“The Gospel of Conquest” – John Collins Lecture – November 19th, 2015, Oregon Ecumenical Ministries
“Settler-Colonialism and Genocide Policies in North America” Roxanne Dunbar-Ortiz, October 27, 2015 – Simon Fraser University – Institute for the Humanities
Introduction by Treothe Joseph Bullock
Memory is a radical act in the modern era. Yet, it is essential to foundational knowledge of ourselves and one another. Memory is often a creative act fraught with the sculpting’s of desire. When memory is painful or uncomfortable we are vulnerable to denying or avoiding it. A key to free empowerment of healthy community exists within honest encounters of context through our individual and collective humanity. Questions can include – Where have we come from? What have been the sources of formative forces within our communities? Whose memories and experience has guided and informed our community norms? Whose memories and experience have been purposefully ignored or repressed? These contexts can be revealed in encounters of personal and collective memory as revealed in oral traditions of the commons. They can also be revealed in peer reviewed legal and historic scholarship. The colonial laws explored here have roots at least as far back as the 11th century yet are cited by the US Supreme Court as recently as 2009 to limit Tribal Rights.
For most humans living in what Indigenous First Peoples commonly refer to as Turtle Island and colonial settlers refer to as North America, facing collective formative memory is a challenging task. There is an uncomfortable living legacy of historic and ongoing genocidal violence that has not been fully faced and come to terms with in the circles of the commons. It is a landscape laden with trauma and distorting repressions of truth. These distortions underlie norms of society and economy as most living humans have experienced them. On closer view, it can be seen that these institutional “norms” are founded on European Racism, Sexism and Christian Zealotry – which have been encoded into law and state policy “legitimizing” both historic and contemporary colonial genocide – laws which stand and continue in their use into the current moment. To face this living history is to face foundations of the structures of state and economic power. These legal foundations of the Nation State violate what in the popular mind, has become unacceptable abuse of fundamental human rights. This dissonance between public modern ideals and legal/economic truth is huge and represents a challenge, which when faced honestly, demands a re-foundation of basic political and economic structures and agreements.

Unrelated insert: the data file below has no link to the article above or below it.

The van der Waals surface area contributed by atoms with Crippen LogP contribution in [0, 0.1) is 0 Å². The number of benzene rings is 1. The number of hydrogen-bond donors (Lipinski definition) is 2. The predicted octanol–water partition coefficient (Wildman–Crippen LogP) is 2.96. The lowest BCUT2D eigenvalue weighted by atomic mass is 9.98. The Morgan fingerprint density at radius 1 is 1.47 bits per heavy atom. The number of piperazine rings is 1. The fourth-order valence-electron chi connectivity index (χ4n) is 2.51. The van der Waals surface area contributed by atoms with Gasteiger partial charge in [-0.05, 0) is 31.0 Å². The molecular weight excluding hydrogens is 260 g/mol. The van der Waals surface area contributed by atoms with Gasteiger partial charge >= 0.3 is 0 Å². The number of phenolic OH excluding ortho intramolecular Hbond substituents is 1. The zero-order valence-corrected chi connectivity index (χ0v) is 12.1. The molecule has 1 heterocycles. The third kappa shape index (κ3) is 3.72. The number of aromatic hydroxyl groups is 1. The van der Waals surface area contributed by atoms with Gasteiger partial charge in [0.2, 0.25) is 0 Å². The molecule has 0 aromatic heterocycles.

Scholars and allies from within Indigenous communities of Turtle Island are gaining in the power to communicate this history and the legacy of active forces within the colonial powers of Canada and the United States of America – using the language and history of colonial legal structures and law to articulate how genocidal law has informed wholesale and continuing genocidal violence. These legal realities inform all ideas of property, title and ownership within the colonial states. This legal scholarship and the telling of these legal continuums poses great difficulties, as it is foundational to the entirety of economic structures rooted in what have become Nation State economies and in turn the larger global economies. For the most part “colonial settlers” have not been educated about these roots of law and have been kept similarly ignorant of indigenous legal orders, indigenous land title and the treaty obligations arising out of status as “settlers” in a land with elder indigenous “title” holders. The US Supreme Court itself has stated that a “treaty was not a grant of rights to the Indians, but a grant of rights from them – a reservation of those not granted.” (US Const. art. VI; United States v Winans, 198 US 371 (1905)). Where are citizens of the US educated on their treaty responsibilities and the unilateral colonial legal thinking they were entered into with?